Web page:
|YaK:: WebLog #535 Topic : 2006-06-19 17.09.09 matt : investment in open source companies||[Changes] [Calendar] [Search] [Index] [PhotoTags]|
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The article, found via slashdot, is here: http://weblog.infoworld.com/ittroubleshooter/archives/2006/06/open_source_as.html
Here is my comment/reply to that article:
I agree with Andrew Aitken's [a previous commentor] assessment -- this problem is not unique to open source or service-based companies. There are nightmare stories about proprietary companies whose all-contractor workforce erased all the hard drives and backups after the CEO sold the company out from under them with no notice. Had that been an open source-based company, the IP would have been safe in plain sight.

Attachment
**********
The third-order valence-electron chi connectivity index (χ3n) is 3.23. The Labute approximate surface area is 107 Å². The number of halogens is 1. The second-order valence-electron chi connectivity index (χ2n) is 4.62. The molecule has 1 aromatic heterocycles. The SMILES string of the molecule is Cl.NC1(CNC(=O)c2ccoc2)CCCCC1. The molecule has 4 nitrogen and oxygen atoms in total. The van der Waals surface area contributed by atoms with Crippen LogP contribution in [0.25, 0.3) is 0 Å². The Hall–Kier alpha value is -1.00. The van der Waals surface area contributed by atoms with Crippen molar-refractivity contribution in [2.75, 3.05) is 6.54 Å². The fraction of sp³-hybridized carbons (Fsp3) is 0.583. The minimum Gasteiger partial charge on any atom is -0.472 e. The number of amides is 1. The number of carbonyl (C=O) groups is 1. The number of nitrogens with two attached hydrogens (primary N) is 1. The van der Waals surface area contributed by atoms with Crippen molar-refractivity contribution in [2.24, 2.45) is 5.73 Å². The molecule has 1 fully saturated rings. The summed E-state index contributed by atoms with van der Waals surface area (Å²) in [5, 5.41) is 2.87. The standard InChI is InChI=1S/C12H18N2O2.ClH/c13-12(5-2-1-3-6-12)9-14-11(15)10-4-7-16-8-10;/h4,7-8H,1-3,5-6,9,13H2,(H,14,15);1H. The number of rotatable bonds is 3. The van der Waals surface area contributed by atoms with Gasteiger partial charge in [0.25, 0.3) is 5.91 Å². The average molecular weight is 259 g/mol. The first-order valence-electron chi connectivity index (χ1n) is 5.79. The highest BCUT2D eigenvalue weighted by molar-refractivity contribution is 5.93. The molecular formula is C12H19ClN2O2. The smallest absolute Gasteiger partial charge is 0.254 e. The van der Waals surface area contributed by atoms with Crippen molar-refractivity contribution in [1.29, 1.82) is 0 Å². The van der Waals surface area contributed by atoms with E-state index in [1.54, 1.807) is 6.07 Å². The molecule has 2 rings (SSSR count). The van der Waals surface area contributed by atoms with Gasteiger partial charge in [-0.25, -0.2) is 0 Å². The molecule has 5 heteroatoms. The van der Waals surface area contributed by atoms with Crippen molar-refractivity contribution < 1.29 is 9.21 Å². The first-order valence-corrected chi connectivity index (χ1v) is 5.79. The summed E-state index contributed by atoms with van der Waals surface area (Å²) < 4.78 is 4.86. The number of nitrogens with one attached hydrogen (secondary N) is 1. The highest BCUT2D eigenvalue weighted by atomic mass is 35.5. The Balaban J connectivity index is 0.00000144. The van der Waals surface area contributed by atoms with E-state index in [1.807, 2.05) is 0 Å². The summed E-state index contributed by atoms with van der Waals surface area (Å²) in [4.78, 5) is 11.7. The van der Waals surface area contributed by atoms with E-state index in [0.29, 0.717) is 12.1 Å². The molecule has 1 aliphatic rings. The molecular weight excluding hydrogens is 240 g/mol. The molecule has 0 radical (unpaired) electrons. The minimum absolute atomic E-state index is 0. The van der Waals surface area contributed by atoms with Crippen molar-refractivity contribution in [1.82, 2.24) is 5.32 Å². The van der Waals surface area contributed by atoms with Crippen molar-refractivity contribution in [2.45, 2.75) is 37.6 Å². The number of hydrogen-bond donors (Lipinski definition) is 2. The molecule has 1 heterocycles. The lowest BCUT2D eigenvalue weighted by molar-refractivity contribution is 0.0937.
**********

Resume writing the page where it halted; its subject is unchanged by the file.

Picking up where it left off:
I can undersand the perspective of the weary investor, though. One thing to make sure of is that there is a real community outside of the commercial entity housing the primary developers. How many unique commits to the source tree are there each quarter? How many of those are people with no contractual affiliation of the company? With a real community, there is a possibility that you can hire from that community if things get rough with the primary contributors.
Also, just because a contributor leaves the company doesn't mean they aren't working on the project at all. Sometimes a company environment becomes less appealing over time, or people need more flexibility due to serious personal/family issues, etc. With open source based companies, this doesn't necessarily mean the end of useful contribution as it does in proprietary software companies. A great example of this are some of the snort developers who left SourceFire but continued to contribute to Snort -- still providing value and benefit to Sourcefire, their customers, and their investors.
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